On the road to a Harper government?

2006-01-15

in Canada, Politics

What seemed inconceivable a few weeks ago is becoming the stuff of the most cautious news coverage: Canada’s 39th government might be led by the Conservative Party under Stephen Harper. Having just read an endorsement of them in The Globe and Mail, the traditionally Liberal supporting Canadian newspaper, I can see the legitimacy of many of the Globe’s concerns with today’s Liberals. Too much time in government has had a negative effect on the Liberals. Paul Martin has proved, at best, a lacklustre leader who did not bring the kind of political energy or policy changes many of us hoped for in the post Chretien era. What I dispute much more is their conclusion that the Conservatives can be trusted as an alternative.

How then should we look at the question of the Tories in power? The first issue to come up for me is the one of values. While Stephen Harper has tried hard to reinvent himself and bring his party to the centre, it’s reasonable to ask whether they will be able to endure there. A policy platform including things like minimum sentences – as classically counterproductive conservative policy – makes me wonder about this. So too, the possibility of government by a party with its political centre of mass in Alberta.

Ultimately, one cannot wish, as I have often done, that there was an alternative party of government in Canada and then automatically reject one that emerges, looking as though it could fill that role. While I don’t like a lot of what is in the Tory platform, I can respect any party that is able to earn the support of a large number of Canadians and I think Canadian democracy is the stronger for the inclusion of such parties in the process. The presence of real debate and the possibility of losing power are essential in a system of parliamentary democracy.

Perhaps the best that can be hoped for is a relatively short period with the Liberals out of power. Hopefully, during that time, the bulk of the social progress Canada has recently made, on issues like gay rights, will not be reversed. Perhaps a Harper government would also be able to do something to rebuild Canada’s international position: as I dearly hoped Paul Martin would do. In the process of cutting the deficit, Canada has slashed foreign aid and our international diplomatic presence. If Canada is going to maintain its role as a helpful fixer and leader in peacekeeping (a mantle that has already badly slipped), we need to commit to the armed forces at a level that reflects the operational tempo of a Canadian military increasingly committed to a large number of complex places and projects around the world. The danger, or at least a danger, is that the Tories will focus instead on hopelessly misguided policies like militarizing the Arctic: an action that would serve virtually no Canadian interest.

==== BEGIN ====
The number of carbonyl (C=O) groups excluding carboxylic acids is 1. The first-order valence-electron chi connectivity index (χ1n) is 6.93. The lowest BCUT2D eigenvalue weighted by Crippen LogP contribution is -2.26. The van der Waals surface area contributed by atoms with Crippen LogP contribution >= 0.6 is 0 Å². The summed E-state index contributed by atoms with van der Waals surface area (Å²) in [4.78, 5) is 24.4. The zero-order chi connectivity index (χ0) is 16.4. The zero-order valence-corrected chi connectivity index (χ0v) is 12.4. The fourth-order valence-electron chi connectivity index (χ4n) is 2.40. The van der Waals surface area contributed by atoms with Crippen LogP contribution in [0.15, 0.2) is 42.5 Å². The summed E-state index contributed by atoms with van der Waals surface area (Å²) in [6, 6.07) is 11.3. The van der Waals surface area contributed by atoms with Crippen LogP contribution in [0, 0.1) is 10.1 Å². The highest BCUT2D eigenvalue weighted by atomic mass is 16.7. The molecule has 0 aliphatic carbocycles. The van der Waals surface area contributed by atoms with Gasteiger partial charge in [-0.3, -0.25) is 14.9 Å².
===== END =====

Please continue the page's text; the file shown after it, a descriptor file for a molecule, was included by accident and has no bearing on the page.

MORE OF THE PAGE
A spell out of government may even allow the Liberals to rebuild themselves: shedding some of the excess that has arisen from a long stretch in government and hopefully reforming its leadership. Obviously, if Martin loses, his position as party leader will become untenable. Given the many successes of these twelve years of Liberal government, and given the relatively painless nature of the transition of power from Chretien to Martin, the latter man would have nobody to blame but himself.

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{ 10 comments… read them below or add one }

Anonymous January 15, 2006 at 2:06 am

“But we also know that public opinion in an information-enriched society provides a natural check on immoderate policies and behaviour. Political parties are in the business of currying public favour; a governing party, even an unnatural one, will not stray too far, too frequently, from the social consensus. The dynamic of democratic change keeps competitors for power within reasonable bounds. So it will be for Mr. Harper and his Conservatives.”

Let us hope so.

Anonymous January 15, 2006 at 8:11 am

“So too, the possibility of government by a party with its political centre of mass in Alberta.”

Because heaven knows Alberta is filled with nothing but rednecks and Bush-style neocons, and therefore, any political movement with its base that province is automatically suspect. If you’re concerned about the effects of a Conservative goverment, please express your concern in terms of the party’s beliefs instead of resorting to flippant anti-Albertanism.

“Perhaps the best that can be hoped for is a relatively short period with the Liberals out of power.”